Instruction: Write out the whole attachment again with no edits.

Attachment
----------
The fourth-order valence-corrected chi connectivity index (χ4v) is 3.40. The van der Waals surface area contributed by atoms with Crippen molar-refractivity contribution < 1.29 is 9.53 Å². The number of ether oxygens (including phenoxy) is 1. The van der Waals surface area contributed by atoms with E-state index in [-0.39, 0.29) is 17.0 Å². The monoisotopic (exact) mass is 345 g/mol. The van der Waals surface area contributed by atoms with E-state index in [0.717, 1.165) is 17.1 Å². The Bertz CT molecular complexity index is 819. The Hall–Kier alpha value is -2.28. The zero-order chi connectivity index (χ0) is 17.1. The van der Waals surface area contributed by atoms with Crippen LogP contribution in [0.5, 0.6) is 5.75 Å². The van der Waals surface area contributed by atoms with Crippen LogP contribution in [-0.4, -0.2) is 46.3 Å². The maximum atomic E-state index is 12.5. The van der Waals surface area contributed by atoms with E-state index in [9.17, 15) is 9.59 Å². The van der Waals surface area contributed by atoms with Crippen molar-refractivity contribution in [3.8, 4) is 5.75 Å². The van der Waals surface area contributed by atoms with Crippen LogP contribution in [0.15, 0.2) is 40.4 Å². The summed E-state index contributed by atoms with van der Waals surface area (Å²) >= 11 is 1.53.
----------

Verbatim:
The fourth-order valence-corrected chi connectivity index (χ4v) is 3.40. The van der Waals surface area contributed by atoms with Crippen molar-refractivity contribution < 1.29 is 9.53 Å². The number of ether oxygens (including phenoxy) is 1. The van der Waals surface area contributed by atoms with E-state index in [-0.39, 0.29) is 17.0 Å². The monoisotopic (exact) mass is 345 g/mol. The van der Waals surface area contributed by atoms with E-state index in [0.717, 1.165) is 17.1 Å². The Bertz CT molecular complexity index is 819. The Hall–Kier alpha value is -2.28. The zero-order chi connectivity index (χ0) is 17.1. The van der Waals surface area contributed by atoms with Crippen LogP contribution in [0.5, 0.6) is 5.75 Å². The van der Waals surface area contributed by atoms with Crippen LogP contribution in [-0.4, -0.2) is 46.3 Å². The maximum atomic E-state index is 12.5. The van der Waals surface area contributed by atoms with E-state index in [9.17, 15) is 9.59 Å². The van der Waals surface area contributed by atoms with Crippen molar-refractivity contribution in [3.8, 4) is 5.75 Å². The van der Waals surface area contributed by atoms with Crippen LogP contribution in [0.15, 0.2) is 40.4 Å². The summed E-state index contributed by atoms with van der Waals surface area (Å²) >= 11 is 1.53.